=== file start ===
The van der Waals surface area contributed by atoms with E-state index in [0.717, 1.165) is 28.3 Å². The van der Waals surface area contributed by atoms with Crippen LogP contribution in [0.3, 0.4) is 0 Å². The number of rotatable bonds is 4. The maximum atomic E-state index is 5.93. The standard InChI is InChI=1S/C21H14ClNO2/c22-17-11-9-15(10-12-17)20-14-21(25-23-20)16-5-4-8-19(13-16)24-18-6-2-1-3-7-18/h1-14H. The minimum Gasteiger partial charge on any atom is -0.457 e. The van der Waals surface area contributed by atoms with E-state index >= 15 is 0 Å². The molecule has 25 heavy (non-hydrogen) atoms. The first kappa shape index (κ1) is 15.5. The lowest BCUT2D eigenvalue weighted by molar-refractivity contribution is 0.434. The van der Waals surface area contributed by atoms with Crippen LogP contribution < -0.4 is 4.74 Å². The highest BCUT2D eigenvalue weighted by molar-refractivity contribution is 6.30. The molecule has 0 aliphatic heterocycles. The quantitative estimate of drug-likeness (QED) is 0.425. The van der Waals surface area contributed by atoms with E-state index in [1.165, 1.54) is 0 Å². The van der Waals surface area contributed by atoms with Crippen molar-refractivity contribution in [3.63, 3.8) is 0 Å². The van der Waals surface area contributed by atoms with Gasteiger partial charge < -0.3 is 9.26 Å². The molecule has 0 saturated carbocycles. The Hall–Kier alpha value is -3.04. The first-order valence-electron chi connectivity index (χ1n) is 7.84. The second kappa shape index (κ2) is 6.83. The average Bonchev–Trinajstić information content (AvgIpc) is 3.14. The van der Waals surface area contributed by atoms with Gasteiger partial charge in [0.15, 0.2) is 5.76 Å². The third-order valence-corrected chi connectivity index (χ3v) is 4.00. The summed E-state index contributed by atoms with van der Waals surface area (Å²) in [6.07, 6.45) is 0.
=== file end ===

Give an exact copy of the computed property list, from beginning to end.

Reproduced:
The van der Waals surface area contributed by atoms with E-state index in [0.717, 1.165) is 28.3 Å². The van der Waals surface area contributed by atoms with Crippen LogP contribution in [0.3, 0.4) is 0 Å². The number of rotatable bonds is 4. The maximum atomic E-state index is 5.93. The standard InChI is InChI=1S/C21H14ClNO2/c22-17-11-9-15(10-12-17)20-14-21(25-23-20)16-5-4-8-19(13-16)24-18-6-2-1-3-7-18/h1-14H. The minimum Gasteiger partial charge on any atom is -0.457 e. The van der Waals surface area contributed by atoms with E-state index >= 15 is 0 Å². The molecule has 25 heavy (non-hydrogen) atoms. The first kappa shape index (κ1) is 15.5. The lowest BCUT2D eigenvalue weighted by molar-refractivity contribution is 0.434. The van der Waals surface area contributed by atoms with Crippen LogP contribution < -0.4 is 4.74 Å². The highest BCUT2D eigenvalue weighted by molar-refractivity contribution is 6.30. The molecule has 0 aliphatic heterocycles. The quantitative estimate of drug-likeness (QED) is 0.425. The van der Waals surface area contributed by atoms with E-state index in [1.165, 1.54) is 0 Å². The van der Waals surface area contributed by atoms with Crippen molar-refractivity contribution in [3.63, 3.8) is 0 Å². The van der Waals surface area contributed by atoms with Gasteiger partial charge < -0.3 is 9.26 Å². The molecule has 0 saturated carbocycles. The Hall–Kier alpha value is -3.04. The first-order valence-electron chi connectivity index (χ1n) is 7.84. The second kappa shape index (κ2) is 6.83. The average Bonchev–Trinajstić information content (AvgIpc) is 3.14. The van der Waals surface area contributed by atoms with Gasteiger partial charge in [0.15, 0.2) is 5.76 Å². The third-order valence-corrected chi connectivity index (χ3v) is 4.00. The summed E-state index contributed by atoms with van der Waals surface area (Å²) in [6.07, 6.45) is 0.